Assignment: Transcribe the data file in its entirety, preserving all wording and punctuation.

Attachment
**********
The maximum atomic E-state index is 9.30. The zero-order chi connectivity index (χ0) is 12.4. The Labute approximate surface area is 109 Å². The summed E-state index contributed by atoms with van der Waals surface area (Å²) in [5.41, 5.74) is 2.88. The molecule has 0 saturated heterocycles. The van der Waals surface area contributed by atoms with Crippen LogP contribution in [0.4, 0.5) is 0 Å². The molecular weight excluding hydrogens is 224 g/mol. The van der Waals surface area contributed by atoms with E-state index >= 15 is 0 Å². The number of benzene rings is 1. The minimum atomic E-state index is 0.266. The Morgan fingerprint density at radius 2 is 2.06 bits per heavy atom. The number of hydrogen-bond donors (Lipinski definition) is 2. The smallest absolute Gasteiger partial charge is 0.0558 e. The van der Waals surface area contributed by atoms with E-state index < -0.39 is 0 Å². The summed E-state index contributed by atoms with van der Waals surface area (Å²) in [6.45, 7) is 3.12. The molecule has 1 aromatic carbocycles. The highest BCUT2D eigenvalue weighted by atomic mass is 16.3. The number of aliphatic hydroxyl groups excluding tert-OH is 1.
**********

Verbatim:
The maximum atomic E-state index is 9.30. The zero-order chi connectivity index (χ0) is 12.4. The Labute approximate surface area is 109 Å². The summed E-state index contributed by atoms with van der Waals surface area (Å²) in [5.41, 5.74) is 2.88. The molecule has 0 saturated heterocycles. The van der Waals surface area contributed by atoms with Crippen LogP contribution in [0.4, 0.5) is 0 Å². The molecular weight excluding hydrogens is 224 g/mol. The van der Waals surface area contributed by atoms with E-state index >= 15 is 0 Å². The number of benzene rings is 1. The minimum atomic E-state index is 0.266. The Morgan fingerprint density at radius 2 is 2.06 bits per heavy atom. The number of hydrogen-bond donors (Lipinski definition) is 2. The smallest absolute Gasteiger partial charge is 0.0558 e. The van der Waals surface area contributed by atoms with E-state index < -0.39 is 0 Å². The summed E-state index contributed by atoms with van der Waals surface area (Å²) in [6.45, 7) is 3.12. The molecule has 1 aromatic carbocycles. The highest BCUT2D eigenvalue weighted by atomic mass is 16.3. The number of aliphatic hydroxyl groups excluding tert-OH is 1.